My preoccupations

As the Occupy movement grows, I’ve been thinking more and more about a topic that’s already been on my mind for some time — how do we build a viable economy on a human scale?

At the same time, I’m still struggling to build a viable living on a household scale. As I work and strategize I’ve noticed that I’m being pulled in two completely different directions.

One is up, up, and away. With every incremental gain, I’ve been reminded of the awards that await once I earn a little bit more. When you work for yourself, you pay a lot in taxes. At the same time, though, a lot more things become write-offs. And I can see, far down the road ahead, that the rewards of making more money are exponential, so long as you keep on spending it or investing it. That’s a bright future, but an uncertain one, and I also get the sense that as in gambling, the odds are with the house, not with me.

The other direction is down, down, down. I’m lucky enough to be covered by Oregon’s basic, affordable, emergency-only health insurance, and even luckier not to have had to test whether or not it’s effective. Should all my entrepreneurial endeavors flop, there’s even more state assistance I’ll qualify for. Being on the dole, as many have discovered the hard way, is anything but reliable. But now that I’m down that far, staying there holds a compelling, conservative sense of safety, banking on subsistence rather than luck. It’s a sobering realization.

At this point, I’m back from a financially successful tour, had a little bit more work than usual for a month or two, and have a little bit of cash saved up. Not much, but enough that I’m momentarily skirting that line between full-on broke-assed-ness and the murky middle ground where you’re still broke but there is no safety net — without my actual, after-taxes income increasing.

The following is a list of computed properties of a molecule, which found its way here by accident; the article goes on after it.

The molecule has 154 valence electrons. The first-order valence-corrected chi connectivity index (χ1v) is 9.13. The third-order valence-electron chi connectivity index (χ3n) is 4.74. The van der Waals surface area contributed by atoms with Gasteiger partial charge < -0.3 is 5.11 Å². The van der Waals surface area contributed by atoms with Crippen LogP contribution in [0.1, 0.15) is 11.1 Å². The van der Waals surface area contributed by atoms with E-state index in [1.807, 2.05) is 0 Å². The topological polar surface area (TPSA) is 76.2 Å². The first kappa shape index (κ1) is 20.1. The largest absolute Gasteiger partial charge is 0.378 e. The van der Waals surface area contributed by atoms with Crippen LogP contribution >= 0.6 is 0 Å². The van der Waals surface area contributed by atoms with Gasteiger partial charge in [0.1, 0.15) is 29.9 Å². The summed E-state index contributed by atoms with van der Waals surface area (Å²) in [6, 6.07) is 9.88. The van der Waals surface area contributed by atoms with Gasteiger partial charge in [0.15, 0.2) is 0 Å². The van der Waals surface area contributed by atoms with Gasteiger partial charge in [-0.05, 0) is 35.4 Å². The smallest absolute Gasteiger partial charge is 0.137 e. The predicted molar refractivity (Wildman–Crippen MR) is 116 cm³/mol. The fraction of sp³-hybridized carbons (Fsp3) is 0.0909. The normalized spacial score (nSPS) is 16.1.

Which means that I get to start playing the game that I learned about last April — the one Uncle Sam seems so bent on me playing — saving nothing, and reinvesting as much of my income as possible into my business. (That is, after I invest a pretty big chunk of it into dental fillings and a new glasses prescription — not deductible.)

Until the revolution comes and the financial world gets back to a human scale, it’s time to spend. I have a few plans, but am soliciting more ideas. What does a gal need to buy – preferably local, awesome, and not entirely made of plastic — to keep her writing business going and growing?

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3 Responses to “My preoccupations”

  1. Eugene Cyclist October 15, 2011 at 10:08 pm #

    Thanks for the thoughtful post. I really enjoyed reading it.

    I’d like to gently counsel to avoid thinking “what” when considering where to spend your money. A small business course; a writing workshop; a weekend retreat for writers; an investment in yourself is money well spent and will pay dividends long into the future.

    If you feel now is not the time for formal education or self improvement, consider investing your money in your community. Pay more for your groceries so that you can support a local farmer. Buy a bus pass for a friend who is on the fence about giving up their car commute, but can’t see themselves biking. The possibilities are endless here.

    It’s hard not getting dispirited when thinking about the external forces that try to shape our personal economies, but greater satisfaction comes from succeeding on your own terms.

  2. Tiago DeJerk October 16, 2011 at 7:06 am #

    I’m about to buy a house. Not necessarily business-related, but I think it’s going to be a good investment, I believe. Hit me up if you’re curious how I’m gonna pull this one off.

  3. Elly October 17, 2011 at 8:46 am #

    I hadn’t thought of buying some education, but it’s a fine idea and I’ve been meaning to do the Mercy Corps business foundations course: http://www.mercycorpsnw.org/what-we-do/foundations-business-course/

    Tiago, I’m gonna email you.

    Also, a kickstarter-free printing of the next Taking the Lane may be coming up…

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